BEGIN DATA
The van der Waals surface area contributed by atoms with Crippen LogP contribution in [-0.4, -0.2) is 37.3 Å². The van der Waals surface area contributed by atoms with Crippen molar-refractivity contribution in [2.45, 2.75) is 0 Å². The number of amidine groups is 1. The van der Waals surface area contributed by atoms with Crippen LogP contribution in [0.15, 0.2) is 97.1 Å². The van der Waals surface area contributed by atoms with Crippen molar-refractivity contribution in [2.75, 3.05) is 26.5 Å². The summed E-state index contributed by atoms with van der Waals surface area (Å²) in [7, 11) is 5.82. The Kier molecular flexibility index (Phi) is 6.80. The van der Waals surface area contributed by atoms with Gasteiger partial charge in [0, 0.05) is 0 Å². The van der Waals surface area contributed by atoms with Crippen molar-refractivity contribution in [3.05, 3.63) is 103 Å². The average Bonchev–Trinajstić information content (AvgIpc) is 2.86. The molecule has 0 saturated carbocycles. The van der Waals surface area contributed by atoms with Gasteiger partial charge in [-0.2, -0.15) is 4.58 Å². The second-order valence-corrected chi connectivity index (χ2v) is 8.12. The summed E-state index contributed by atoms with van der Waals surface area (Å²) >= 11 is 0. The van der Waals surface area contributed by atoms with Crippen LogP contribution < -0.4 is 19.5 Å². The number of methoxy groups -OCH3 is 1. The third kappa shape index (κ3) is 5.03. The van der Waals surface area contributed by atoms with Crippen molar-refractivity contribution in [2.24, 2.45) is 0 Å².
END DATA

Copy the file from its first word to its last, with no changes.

The van der Waals surface area contributed by atoms with Crippen LogP contribution in [-0.4, -0.2) is 37.3 Å². The van der Waals surface area contributed by atoms with Crippen molar-refractivity contribution in [2.45, 2.75) is 0 Å². The number of amidine groups is 1. The van der Waals surface area contributed by atoms with Crippen LogP contribution in [0.15, 0.2) is 97.1 Å². The van der Waals surface area contributed by atoms with Crippen molar-refractivity contribution in [2.75, 3.05) is 26.5 Å². The summed E-state index contributed by atoms with van der Waals surface area (Å²) in [7, 11) is 5.82. The Kier molecular flexibility index (Phi) is 6.80. The van der Waals surface area contributed by atoms with Gasteiger partial charge in [0, 0.05) is 0 Å². The van der Waals surface area contributed by atoms with Crippen molar-refractivity contribution in [3.05, 3.63) is 103 Å². The average Bonchev–Trinajstić information content (AvgIpc) is 2.86. The molecule has 0 saturated carbocycles. The van der Waals surface area contributed by atoms with Gasteiger partial charge in [-0.2, -0.15) is 4.58 Å². The second-order valence-corrected chi connectivity index (χ2v) is 8.12. The summed E-state index contributed by atoms with van der Waals surface area (Å²) >= 11 is 0. The van der Waals surface area contributed by atoms with Crippen LogP contribution < -0.4 is 19.5 Å². The number of methoxy groups -OCH3 is 1. The third kappa shape index (κ3) is 5.03. The van der Waals surface area contributed by atoms with Crippen molar-refractivity contribution in [2.24, 2.45) is 0 Å².